Until now, the full recovery of a server after a catastrophic failure could take several hours. Bare Metal Recovery technology is able to quickly recover an unusable system. It can restore both system and data in a single pass, eliminating the need for multiple backups and significantly reducing downtimes.
Bare-metal restore is a technique where the backed up data is available in a form which allows one to restore a computer system from “bare metal”, i.e. without any requirements as to previously installed software or operating system. Typically, the backed up data include the necessary operating system, applications and data components to rebuild or restore the backed up system to an entirely separate piece of hardware. Bare-metal restore differs from simple data backups where application data, but neither the applications nor the operating system are backed up or restored as a unit. It also differs from the local disk image restore. The local disk image restores from a copy of the disk image and the software performing the restore is invoked by booting the server with the setup/installation disk. Such server backup application supplied with the OS is not designed to be an enterprise-level solution. Bare metal restore for rebuilding a server from ground up is offered by many disaster recovery solution providers.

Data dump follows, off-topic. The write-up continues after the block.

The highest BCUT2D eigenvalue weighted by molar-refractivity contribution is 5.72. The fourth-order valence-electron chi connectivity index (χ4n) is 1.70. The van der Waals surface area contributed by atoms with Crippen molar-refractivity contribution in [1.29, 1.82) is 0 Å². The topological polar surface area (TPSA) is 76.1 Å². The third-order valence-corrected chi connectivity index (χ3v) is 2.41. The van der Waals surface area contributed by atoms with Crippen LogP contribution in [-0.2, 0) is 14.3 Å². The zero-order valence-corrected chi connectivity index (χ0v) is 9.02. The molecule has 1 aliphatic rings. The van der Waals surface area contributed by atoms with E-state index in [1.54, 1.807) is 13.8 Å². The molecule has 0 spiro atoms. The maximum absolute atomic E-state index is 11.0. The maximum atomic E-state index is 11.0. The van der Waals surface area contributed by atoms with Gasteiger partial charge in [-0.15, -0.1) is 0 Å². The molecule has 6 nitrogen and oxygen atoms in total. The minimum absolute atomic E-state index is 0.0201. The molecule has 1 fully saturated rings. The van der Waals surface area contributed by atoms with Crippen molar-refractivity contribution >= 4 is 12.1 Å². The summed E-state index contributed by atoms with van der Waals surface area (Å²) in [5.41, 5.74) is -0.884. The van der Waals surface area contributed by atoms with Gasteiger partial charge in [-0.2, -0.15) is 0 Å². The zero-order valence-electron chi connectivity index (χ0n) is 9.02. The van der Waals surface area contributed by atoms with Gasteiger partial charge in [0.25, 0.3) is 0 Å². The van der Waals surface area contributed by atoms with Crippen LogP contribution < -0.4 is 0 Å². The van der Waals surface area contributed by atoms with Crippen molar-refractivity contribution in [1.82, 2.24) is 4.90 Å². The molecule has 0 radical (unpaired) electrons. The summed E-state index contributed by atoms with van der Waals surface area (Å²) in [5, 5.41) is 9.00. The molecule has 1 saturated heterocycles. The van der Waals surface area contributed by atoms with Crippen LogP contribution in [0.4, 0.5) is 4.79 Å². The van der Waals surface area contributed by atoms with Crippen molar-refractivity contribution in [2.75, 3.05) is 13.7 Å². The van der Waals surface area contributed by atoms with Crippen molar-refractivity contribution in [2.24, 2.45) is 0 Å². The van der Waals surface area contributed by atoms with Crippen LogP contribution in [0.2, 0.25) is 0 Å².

Vendors offer an optional “bare metal” restoration for rebuilding a computer or server from scratch. Using a separate storage device, the vendor creates a mirror image of the client’s complete system. The device is then shipped to the data center and stored. In case of a system crash, the system can be restored to its original configuration.
The virtual machine technology enables multiple operating systems to run concurrently on a single machine. Virtualization increases the efficiency and the effectiveness of the disaster recovery process and offers cost-savings opportunities. Virtualization is hardware-agnostic; systems can be restored without identical or near-identical hardware. This creates flexibility and expands options regarding the type of hardware one can recover to in case of hardware failure. The virtual server software creates a generic hardware platform that’s consistent, regardless of the physical hardware used to host the virtual servers. This simplifies the “bare metal” restore process, because it is possible to perform a bare metal install on dissimilar hardware.
Outsourcing the disaster recovery solution to a vendor that specializes in
Virtual machine technology along with integrated bare metal restore is the best possible DR solution for an enterprise dealing in mission-critical data.